Food prices and the California drought

Water, a precious commodity, irrigates a field in southern San Joaquin Valley. wheat. near Bakersfield. Photo nu John R. Chacon/California Department of Water Resources

A wheat field near Bakersfield, Calif., March 2015. Photo by John Chacon/California Department of Water Resources

By Daniel A. Sumner

California’s drought has been tough on farms and especially painful for farm workers in the Central Valley. But consumers of California-produced food have been spared large price increases.

Despite the severity of the drought and California’s dominant market shares in many foods – especially fruits, vegetables and tree nuts – consumers saw only small food price effects last year and are unlikely to notice much price impact in 2015. The reasons derive from California’s geography, irrigation plumbing system, the economics that drive the distribution of irrigation water among crops and the basics of food supply and demand.

The reduction in irrigated crop acreage – about a half million acres last year and likely much more this year – has been and will be mostly field crops such as rice, cotton, hay and corn silage. These crops affect food prices only indirectly and global markets establish prices for most of these crops. California’s output is a small share, and so has little effect on prices.

View of strawberry fields, Elkhorn Sough Reserve and the Monterey Bay.

Strawberry fields on Monterey Bay, Calif., 2013. Photo by John Chacon/California Department of Water Resources

The food crops for which California has a large market share and California production can affect prices – almonds, pistachios, walnuts, fruits, grapes, berries and many vegetables – typically generate high revenue per unit of water. So, where possible, farmers continue to shift scarce and expensive water from field crops to these crops. Farmers have added incentives to shift water to their tree and vine crops to protect their long term investments in these perennial crops.

Additionally, many of the produce crops grown predominantly in California are concentrated in the state’s coastal regions where cuts in surface water deliveries have been smaller and groundwater remains available.

California dairy production will be down this year mostly because of low global dairy product prices, but also because the drought has caused higher California hay and silage prices that boost production costs. But the tendency of drought to slightly raise national prices of cheese, butter and milk powder is swamped by national and global market factors that have lowered dairy product prices.

harvesting swiss chard.

Harvesting swiss chard in coastal California, 2013. Photo by John Chacon/California Department of Water Resources

California ranchers have reduced their cattle herds because of dry pastures, but this has had little effect on beef prices because the state’s share of the North American cattle production is so small.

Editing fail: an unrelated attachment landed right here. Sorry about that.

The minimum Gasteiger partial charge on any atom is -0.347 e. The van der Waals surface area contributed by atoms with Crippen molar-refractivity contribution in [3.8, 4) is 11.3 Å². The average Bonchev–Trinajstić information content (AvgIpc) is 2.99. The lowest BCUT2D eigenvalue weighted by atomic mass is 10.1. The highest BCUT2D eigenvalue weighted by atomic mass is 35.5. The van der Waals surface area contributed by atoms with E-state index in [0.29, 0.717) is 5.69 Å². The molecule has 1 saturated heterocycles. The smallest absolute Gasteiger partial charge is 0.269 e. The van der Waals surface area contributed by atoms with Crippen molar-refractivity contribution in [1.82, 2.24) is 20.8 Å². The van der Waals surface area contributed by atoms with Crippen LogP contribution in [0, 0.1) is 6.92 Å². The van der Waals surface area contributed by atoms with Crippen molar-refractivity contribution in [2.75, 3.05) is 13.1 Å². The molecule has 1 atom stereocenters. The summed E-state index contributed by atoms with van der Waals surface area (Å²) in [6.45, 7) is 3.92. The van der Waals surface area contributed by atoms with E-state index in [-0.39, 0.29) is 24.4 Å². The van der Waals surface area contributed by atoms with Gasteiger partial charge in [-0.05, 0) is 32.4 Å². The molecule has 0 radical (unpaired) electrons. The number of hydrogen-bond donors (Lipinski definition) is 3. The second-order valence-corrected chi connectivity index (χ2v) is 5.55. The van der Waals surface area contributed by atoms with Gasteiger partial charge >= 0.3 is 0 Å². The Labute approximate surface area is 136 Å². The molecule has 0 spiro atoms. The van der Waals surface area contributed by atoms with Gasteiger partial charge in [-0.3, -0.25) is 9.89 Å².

Even when farm prices rise, retail food prices often show little response. The farm commodity share in what consumers pay tends to small compared with other costs in the chain of marketing, labor, transportation and packaging. That means even a 10 percent higher price of a food commodity at the farm could mean a price hike of only 2 percent or 3 percent for consumers.

The impact of the California drought nationally and internationally may not be noticeable given all the other variables that determine food prices. For example, this year the strong dollar is reducing export demand, especially for dairy products and tree nuts.

The bottom line is farmers are scrambling to efficiently use what water they have –largely stored in underground aquifers – to keep food supplies available, especially for crops where substitutes from elsewhere are not readily available.

What if this drought continues? Clearly, each year of drought will force farmers to idle more cropland, eventually affecting prices for California specialty crops. Beyond that, no one has yet carefully developed a timeline of consequences for water supply, food production and food prices should the drought continue for many more years.

Daniel A. Sumner is director of the UC Agricultural Issues Center and the Frank Buck Professor in the Department of Agricultural and Resource Economics at UC Davis.

Further reading

McClurg, L. 2015. “Drought not likely to cause higher grocery billsCapital Public Radio. April 20, 2015

York T. and Sumner DA. 2015. “Why food prices are drought-resistant.” The Wall Street Journal. April 12, 2015

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13 Responses to Food prices and the California drought

  1. tsac0008 says:

    The acreage that needs to be reduced is that located in the southwestern portion of the San Joaquin Valley, the land that was only recently converted to permanent crops. The term “efficient irrigation” precludes by definition, irrigation in a desert where evapotranspiration rates are so high and natural precipitation is so low. That area should either only be dry land farmed or farmed for seasonal crops when all reservoirs are full and groundwater has been allowed to recover.

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